By: Allen Johnson?
?The sweeping federal indictment of Assessor Betty Jefferson, 70, her brother, Mose Jefferson, 66, and her daughter, Angela Coleman, 53, accuses the trio of stealing public housing and education funds starting before she was first elected to the office more than a decade ago.
The 31-count indictment charges the three with funneling more than $680,000 in federal housing and education monies directed to charitable nonprofits under their control, beginning prior to Jan. 1, 1998. Betty Jefferson won the Feb. 7, 1998, election for assessor in the Fourth Municipal District (Wards 10 and 11, including the Irish Channel). She then won consecutive four-year terms with the help of her family, including U.S. Rep. Bill Jefferson, who faces separate felony charges in Virginia. After Hurricane Katrina, she defeated Chase Jones in the May 2006 runoff by a margin of 56-44 percent. The assessor now faces spending the rest of her life in prison for, among other alleged crimes, federal income tax invasion from 2001 to 2004.
Campaign Cupboard Bare
The Jefferson family is spending a lot of time in court these days. Next week, Assessor Betty Jefferson, her brother Mose Jefferson and her daughter Angela Coleman are scheduled to be arraigned before U.S. Magistrate Louis Moore at 9 a.m. Friday (June 20) in connection with their public corruption indictment last week by a federal grand jury. It was unclear at press time whether Betty Jefferson can use any of her campaign funds to defend herself against the federal charges. U.S. Attorney Jim Letten demurred when asked if she had abused her office for personal gain. However, it is clear that her campaign cupboard is almost bare. Jefferson reported $2,356 in funds at the beginning of 2008 after little activity last year other than a $500 contribution to the failed Senate campaign of her niece, former state Rep. Jalila Jefferson-Bullock. Bullock has not been accused of any wrongdoing. Betty Jeffersons campaign reports were filed by Angela Coleman, who served as her mothers campaign treasurer. Six additional but unnamed Jefferson family members were mentioned in connection with various schemes in the federal indictment. Letten says those names may become public if the case goes to trial.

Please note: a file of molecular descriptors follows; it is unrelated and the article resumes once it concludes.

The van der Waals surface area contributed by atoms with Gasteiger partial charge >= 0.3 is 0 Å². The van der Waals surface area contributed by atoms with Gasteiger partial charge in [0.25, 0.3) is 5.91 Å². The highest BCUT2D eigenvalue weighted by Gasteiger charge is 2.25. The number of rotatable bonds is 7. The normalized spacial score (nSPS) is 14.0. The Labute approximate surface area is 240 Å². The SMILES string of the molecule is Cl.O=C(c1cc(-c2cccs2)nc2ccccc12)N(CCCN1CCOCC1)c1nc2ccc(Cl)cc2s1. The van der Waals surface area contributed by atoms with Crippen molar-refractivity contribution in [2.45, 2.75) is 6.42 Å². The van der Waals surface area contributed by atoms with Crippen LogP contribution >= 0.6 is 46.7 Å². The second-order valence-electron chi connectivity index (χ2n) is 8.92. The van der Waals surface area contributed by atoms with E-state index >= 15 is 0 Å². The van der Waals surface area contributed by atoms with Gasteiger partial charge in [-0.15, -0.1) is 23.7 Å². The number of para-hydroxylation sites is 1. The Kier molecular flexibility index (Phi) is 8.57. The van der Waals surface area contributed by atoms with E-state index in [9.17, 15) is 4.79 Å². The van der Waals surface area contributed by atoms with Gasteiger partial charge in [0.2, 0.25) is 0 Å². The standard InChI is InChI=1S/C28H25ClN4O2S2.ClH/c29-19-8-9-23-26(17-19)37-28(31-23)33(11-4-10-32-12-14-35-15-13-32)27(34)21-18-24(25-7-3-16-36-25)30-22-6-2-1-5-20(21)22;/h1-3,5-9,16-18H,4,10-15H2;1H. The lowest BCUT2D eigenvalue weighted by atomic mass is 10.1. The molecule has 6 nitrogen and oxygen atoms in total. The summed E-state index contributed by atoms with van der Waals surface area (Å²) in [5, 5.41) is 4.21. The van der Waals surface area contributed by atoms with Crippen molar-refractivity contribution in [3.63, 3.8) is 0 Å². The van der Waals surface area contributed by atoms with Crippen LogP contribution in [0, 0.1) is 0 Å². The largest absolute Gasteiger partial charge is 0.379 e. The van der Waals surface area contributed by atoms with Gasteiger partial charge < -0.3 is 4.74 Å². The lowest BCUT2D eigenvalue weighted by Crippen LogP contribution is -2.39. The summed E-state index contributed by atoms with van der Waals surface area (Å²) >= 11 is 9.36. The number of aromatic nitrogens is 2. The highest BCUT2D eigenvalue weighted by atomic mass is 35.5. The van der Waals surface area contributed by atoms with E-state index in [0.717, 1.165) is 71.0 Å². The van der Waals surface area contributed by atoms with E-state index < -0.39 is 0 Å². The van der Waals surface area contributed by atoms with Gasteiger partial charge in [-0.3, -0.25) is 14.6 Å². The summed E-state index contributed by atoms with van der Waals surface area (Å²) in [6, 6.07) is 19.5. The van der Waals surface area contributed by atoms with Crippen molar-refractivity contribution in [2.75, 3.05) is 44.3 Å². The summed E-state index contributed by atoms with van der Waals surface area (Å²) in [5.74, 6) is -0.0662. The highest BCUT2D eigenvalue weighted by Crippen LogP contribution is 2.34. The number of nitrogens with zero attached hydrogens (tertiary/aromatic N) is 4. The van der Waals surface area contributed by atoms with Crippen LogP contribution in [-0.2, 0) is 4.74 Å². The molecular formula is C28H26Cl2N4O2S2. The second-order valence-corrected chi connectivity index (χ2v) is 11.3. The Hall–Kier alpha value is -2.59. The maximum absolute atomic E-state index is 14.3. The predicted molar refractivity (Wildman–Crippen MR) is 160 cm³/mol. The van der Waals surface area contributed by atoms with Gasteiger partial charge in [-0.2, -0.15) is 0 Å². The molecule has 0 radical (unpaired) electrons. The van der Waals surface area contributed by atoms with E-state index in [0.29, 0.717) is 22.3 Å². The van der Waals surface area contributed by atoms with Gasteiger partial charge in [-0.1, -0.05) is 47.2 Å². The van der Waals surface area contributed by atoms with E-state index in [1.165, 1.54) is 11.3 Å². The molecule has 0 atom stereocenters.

Summer Reading for Feds
To build their epic corruption case against Orleans Parish Tax Assessor Betty Jefferson, federal prosecutors say they combed through reports filed by charitable nonprofit organizations with the Legislative Auditors Office. In fact, a state audit of Care Unlimited, the nonprofit allegedly controlled and defrauded by the Jeffersons, preceded the governments 31-count indictment. We always read them with great relish, and they are always a big help to us, U.S. Attorney Jim Letten said of the Legislative Auditors reports, which are posted online at www.lla.state.la.us.